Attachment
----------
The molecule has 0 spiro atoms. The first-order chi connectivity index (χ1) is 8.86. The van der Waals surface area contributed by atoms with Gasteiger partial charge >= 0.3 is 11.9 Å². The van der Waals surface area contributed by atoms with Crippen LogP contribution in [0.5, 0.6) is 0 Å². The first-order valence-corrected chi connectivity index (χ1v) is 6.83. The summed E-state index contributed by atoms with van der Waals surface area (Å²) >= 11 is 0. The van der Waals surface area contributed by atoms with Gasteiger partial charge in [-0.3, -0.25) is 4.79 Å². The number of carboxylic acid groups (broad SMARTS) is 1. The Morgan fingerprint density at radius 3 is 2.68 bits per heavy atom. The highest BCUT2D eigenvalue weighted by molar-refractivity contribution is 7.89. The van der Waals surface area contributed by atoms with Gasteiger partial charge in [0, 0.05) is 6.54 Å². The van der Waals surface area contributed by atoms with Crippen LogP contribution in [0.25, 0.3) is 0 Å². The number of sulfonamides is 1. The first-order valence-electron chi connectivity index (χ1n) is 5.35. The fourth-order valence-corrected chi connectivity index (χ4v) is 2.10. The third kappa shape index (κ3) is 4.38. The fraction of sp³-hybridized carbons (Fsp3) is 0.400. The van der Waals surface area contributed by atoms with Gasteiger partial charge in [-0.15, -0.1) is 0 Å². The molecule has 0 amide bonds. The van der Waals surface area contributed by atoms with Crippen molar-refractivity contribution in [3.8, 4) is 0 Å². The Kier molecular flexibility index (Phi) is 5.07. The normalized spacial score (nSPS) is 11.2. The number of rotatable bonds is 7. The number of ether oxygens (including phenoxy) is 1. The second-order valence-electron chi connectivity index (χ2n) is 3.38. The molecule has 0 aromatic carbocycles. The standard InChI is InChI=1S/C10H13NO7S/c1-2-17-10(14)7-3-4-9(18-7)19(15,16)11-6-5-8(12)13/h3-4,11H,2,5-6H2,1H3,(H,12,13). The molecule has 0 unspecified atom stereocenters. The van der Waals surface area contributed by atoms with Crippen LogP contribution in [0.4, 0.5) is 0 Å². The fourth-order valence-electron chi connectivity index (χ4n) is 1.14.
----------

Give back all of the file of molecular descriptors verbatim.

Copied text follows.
The molecule has 0 spiro atoms. The first-order chi connectivity index (χ1) is 8.86. The van der Waals surface area contributed by atoms with Gasteiger partial charge >= 0.3 is 11.9 Å². The van der Waals surface area contributed by atoms with Crippen LogP contribution in [0.5, 0.6) is 0 Å². The first-order valence-corrected chi connectivity index (χ1v) is 6.83. The summed E-state index contributed by atoms with van der Waals surface area (Å²) >= 11 is 0. The van der Waals surface area contributed by atoms with Gasteiger partial charge in [-0.3, -0.25) is 4.79 Å². The number of carboxylic acid groups (broad SMARTS) is 1. The Morgan fingerprint density at radius 3 is 2.68 bits per heavy atom. The highest BCUT2D eigenvalue weighted by molar-refractivity contribution is 7.89. The van der Waals surface area contributed by atoms with Gasteiger partial charge in [0, 0.05) is 6.54 Å². The van der Waals surface area contributed by atoms with Crippen LogP contribution in [0.25, 0.3) is 0 Å². The number of sulfonamides is 1. The first-order valence-electron chi connectivity index (χ1n) is 5.35. The fourth-order valence-corrected chi connectivity index (χ4v) is 2.10. The third kappa shape index (κ3) is 4.38. The fraction of sp³-hybridized carbons (Fsp3) is 0.400. The van der Waals surface area contributed by atoms with Gasteiger partial charge in [-0.15, -0.1) is 0 Å². The molecule has 0 amide bonds. The van der Waals surface area contributed by atoms with Crippen molar-refractivity contribution in [3.8, 4) is 0 Å². The Kier molecular flexibility index (Phi) is 5.07. The normalized spacial score (nSPS) is 11.2. The number of rotatable bonds is 7. The number of ether oxygens (including phenoxy) is 1. The second-order valence-electron chi connectivity index (χ2n) is 3.38. The molecule has 0 aromatic carbocycles. The standard InChI is InChI=1S/C10H13NO7S/c1-2-17-10(14)7-3-4-9(18-7)19(15,16)11-6-5-8(12)13/h3-4,11H,2,5-6H2,1H3,(H,12,13). The molecule has 0 unspecified atom stereocenters. The van der Waals surface area contributed by atoms with Crippen LogP contribution in [0.4, 0.5) is 0 Å². The fourth-order valence-electron chi connectivity index (χ4n) is 1.14.